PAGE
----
The Lauterpacht Lectures 2017: Towards a Global Private Law?

When Hersch Lauterpacht began his doctorate in London, he was flummoxed by the neglect of private law in his discipline. Despite the widespread borrowing of private law concepts in international law, Lauterpacht noted in his dissertation that there was hardly a question of greater theoretical or practical importance to which less systematic attention had been paid. His study, which culled from extensive state practice to prove his point, was published to great acclaim in 1927 as Private Law Sources and Analogies in International Law. Ninety years later, Professor Anne Peters has revisited this issue under a contemporary lens in her Lauterpacht Memorial Lectures.

The problem has evolved considerably over the years. In his book, Lauterpacht advocated the use of private law ingredients to understand, frame, and ultimately delimit public power, thus rebutting the positivist theory of self-sufficiency. Arnold McNair, who was Lauterpacht’s doctoral advisor, must have approved of his pupil’s method: an expert in English contract law, he once remarked that international law should, from time to time, “get a good drench from the spirit of the common law”. Today, however, private actors are fulfilling public duties through international agreements, further complicating the legal landscape.

Around the world, an increasing number of private entities are harnessing international legal frameworks to carry out public functions, a phenomenon which is inverse to the one Lauterpacht described. Corporations often exercise governmental authority on behalf of states to deliver global public goods. Other times, they are tasked by international organizations to provide public services. Although formulated decades ago, the questions underpinning Lauterpacht’s enquiry are therefore still relevant: how to negotiate the shifting boundaries between public and private law? Moreover, how do these spheres interact with international law? Finally, can private law become a vehicle for global governance?

Professor Peters’ lectures took these questions as their starting point. For instance, the title of her series, “Privatization Under and Of Public International Law”, suggests that the conduct of both states and non-state actors involved in privatizations is governed by international law. Crucially, it also gestures towards the enormous influence wielded by corporations on the international plane. With this in mind, she offered a sustained reflection on whether private actors can forward the international rule of law.

Professor Peters identified three counter-trends that have recurred in recent decades: the privatization of state services under the purview of international law, an increased reliance on corporations by international organizations, and the growing role of private actors in global governance. The first and second trends involve the subordination of businesses to public oversight in the traditional sense, so they are conceptually less problematic. More counterintuitive is the third phenomenon whereby global markets and multinational corporations are “shaping the substance and structure” of international law, according to Peters.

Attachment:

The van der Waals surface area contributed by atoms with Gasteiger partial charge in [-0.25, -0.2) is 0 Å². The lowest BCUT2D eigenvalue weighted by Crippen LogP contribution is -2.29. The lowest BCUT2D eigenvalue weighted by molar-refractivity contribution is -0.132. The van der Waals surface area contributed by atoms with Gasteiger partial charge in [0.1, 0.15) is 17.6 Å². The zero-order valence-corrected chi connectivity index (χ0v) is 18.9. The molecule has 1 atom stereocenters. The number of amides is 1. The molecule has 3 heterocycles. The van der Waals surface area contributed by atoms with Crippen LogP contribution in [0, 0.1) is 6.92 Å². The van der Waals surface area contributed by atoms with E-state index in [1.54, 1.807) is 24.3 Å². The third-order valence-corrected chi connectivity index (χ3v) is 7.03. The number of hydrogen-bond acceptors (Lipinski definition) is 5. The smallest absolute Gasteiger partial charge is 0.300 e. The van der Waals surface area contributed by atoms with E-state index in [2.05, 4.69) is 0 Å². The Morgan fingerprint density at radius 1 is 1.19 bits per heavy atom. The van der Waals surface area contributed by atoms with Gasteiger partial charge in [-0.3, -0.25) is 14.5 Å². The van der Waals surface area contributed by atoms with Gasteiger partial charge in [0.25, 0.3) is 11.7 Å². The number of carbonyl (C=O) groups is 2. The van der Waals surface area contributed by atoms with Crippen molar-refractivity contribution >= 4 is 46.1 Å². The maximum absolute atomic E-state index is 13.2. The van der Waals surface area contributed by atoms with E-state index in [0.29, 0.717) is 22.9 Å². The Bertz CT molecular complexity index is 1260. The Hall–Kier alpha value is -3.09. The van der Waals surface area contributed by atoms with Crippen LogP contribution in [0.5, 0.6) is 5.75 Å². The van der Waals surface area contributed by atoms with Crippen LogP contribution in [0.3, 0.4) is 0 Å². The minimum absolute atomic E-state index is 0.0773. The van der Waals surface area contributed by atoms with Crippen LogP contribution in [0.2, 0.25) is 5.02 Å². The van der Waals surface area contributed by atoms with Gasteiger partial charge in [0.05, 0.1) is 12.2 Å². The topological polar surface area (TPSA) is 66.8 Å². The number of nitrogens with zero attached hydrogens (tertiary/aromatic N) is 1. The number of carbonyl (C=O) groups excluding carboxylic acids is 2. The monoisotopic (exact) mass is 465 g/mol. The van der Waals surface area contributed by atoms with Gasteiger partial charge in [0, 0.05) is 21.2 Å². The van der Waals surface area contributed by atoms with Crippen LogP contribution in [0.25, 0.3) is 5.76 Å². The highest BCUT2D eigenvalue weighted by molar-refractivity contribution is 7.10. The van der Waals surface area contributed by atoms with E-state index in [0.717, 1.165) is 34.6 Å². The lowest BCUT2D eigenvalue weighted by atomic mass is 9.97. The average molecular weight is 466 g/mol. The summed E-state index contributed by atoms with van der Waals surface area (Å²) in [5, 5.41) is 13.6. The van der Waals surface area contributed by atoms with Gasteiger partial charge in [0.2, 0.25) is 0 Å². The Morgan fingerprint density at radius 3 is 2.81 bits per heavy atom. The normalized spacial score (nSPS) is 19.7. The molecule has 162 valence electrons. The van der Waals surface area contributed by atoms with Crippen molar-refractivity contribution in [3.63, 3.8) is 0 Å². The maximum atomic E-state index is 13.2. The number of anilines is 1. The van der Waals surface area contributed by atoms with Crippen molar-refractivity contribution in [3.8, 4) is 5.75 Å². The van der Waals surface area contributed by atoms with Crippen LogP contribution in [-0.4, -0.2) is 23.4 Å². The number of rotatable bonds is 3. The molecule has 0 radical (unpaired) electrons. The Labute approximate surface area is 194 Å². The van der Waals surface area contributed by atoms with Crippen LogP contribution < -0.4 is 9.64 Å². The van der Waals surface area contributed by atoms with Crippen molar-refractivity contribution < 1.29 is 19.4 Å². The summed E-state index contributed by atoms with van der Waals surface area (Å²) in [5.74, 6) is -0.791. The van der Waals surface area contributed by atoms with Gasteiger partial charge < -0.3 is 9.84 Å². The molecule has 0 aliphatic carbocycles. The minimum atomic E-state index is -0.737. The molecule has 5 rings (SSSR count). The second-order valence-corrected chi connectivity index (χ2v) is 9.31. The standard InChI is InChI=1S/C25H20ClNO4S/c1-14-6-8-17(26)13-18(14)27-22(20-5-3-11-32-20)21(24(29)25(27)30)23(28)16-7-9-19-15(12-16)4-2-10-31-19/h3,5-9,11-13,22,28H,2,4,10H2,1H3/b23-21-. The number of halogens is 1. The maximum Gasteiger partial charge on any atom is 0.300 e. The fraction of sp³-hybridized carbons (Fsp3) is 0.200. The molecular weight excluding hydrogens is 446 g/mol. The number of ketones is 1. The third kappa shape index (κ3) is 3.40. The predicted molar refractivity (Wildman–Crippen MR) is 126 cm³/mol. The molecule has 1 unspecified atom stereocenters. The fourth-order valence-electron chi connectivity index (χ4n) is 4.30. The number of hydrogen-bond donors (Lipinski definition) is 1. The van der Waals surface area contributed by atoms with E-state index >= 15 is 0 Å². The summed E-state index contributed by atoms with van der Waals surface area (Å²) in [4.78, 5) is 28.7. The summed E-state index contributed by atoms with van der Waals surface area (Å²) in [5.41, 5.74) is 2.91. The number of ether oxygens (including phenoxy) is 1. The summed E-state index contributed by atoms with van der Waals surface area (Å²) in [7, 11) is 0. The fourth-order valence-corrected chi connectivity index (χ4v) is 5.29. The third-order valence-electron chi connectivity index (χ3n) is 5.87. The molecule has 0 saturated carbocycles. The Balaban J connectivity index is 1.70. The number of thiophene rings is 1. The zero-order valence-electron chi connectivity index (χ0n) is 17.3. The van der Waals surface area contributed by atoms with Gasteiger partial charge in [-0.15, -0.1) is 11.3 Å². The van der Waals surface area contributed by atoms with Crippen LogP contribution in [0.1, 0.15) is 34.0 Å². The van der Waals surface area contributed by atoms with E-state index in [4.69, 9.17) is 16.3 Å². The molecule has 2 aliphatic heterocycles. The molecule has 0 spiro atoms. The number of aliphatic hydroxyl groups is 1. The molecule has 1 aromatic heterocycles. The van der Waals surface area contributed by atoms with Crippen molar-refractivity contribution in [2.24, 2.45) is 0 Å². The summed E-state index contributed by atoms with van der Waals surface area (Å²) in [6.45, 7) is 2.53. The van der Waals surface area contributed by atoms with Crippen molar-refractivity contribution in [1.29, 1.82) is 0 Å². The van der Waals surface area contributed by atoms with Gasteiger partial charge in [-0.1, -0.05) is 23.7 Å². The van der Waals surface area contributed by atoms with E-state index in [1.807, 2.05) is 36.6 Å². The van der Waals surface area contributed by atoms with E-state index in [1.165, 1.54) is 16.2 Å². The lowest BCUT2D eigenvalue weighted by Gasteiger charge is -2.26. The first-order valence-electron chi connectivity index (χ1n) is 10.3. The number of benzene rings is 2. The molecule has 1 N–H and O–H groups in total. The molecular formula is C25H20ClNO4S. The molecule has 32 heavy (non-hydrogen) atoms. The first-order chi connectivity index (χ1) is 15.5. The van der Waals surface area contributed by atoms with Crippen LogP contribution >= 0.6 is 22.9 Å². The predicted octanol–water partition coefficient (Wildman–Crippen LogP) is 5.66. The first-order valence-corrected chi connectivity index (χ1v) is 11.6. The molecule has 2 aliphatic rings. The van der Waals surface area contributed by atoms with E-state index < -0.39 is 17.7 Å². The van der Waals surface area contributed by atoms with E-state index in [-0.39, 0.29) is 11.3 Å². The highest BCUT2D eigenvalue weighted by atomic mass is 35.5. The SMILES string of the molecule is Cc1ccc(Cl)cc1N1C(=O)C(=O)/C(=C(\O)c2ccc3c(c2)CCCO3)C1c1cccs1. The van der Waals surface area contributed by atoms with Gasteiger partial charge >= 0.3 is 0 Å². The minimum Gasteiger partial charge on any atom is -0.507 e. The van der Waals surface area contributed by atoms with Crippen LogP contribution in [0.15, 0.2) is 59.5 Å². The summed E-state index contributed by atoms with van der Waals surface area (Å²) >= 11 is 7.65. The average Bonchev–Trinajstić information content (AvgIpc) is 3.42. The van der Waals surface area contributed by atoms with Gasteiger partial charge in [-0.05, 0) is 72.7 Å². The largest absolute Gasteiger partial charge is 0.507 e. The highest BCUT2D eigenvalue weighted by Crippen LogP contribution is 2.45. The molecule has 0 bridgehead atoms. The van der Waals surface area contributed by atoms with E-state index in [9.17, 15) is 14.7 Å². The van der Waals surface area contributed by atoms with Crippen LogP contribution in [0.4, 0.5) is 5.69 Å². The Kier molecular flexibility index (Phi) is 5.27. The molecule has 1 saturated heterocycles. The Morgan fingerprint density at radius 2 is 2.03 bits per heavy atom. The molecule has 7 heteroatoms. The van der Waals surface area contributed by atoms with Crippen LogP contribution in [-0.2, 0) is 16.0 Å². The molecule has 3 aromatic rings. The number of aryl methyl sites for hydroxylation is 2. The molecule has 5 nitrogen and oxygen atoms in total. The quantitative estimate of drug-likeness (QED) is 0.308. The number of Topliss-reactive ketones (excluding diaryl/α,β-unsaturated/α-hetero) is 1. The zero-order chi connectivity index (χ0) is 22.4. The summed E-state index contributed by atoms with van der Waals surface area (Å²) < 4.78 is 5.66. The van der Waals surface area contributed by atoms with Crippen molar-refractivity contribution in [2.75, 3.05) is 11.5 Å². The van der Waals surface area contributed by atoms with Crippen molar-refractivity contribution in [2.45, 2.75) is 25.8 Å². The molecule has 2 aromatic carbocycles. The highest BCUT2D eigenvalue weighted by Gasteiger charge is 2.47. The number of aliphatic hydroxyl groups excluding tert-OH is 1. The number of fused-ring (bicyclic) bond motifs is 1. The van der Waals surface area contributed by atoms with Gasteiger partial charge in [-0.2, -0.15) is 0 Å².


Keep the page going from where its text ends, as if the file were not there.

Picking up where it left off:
As private actors increasingly engage in law making, law application and law enforcement, Peters urged that the public-private distinction should be maintained to delimit competences and ensure accountability. To this end, the state and private enterprises have distinct roles. In the field of human rights, for instance, delegation does not relieve states from the responsibility to ensure indiscriminate access to outsourced services. To this must be added the obligation of the state to guarantee the quality of these services. In this vein, Anne Peters follows the view articulated in the UN Guiding Principles on Business and Human Rights, according to which failure by states to satisfy these obligations may carry legal consequences.

Overall, the role of municipal law in enforcing global standards is important to bear in mind. For instance, Professor Peters considers that transnational corporations should not be directly bound by international human rights law. In keeping with the above-mentioned distinction, she explained that companies are primarily accountable to states. This is a sensible approach, for rather than espousing the adoption of international rules that are difficult to enforce, it emphasizes accountability at the national level, where it matters most. By highlighting the mediating potential of domestic law, Anne Peters offers a powerful means to achieve public and private governance closest to the people concerned. Hersch Lauterpacht would have approved.

León Castellanos-Jankiewicz is Max Weber Fellow in Law at the European University Institute. He was Visiting Scholar at the Lauterpacht Centre for International Law and Visiting College Research Associate at Wolfson College, Cambridge, during the Lent and Easter terms of 2017.

This text originally appeared in Lauterpacht Centre News, issue 25 (Michaelmas 2017).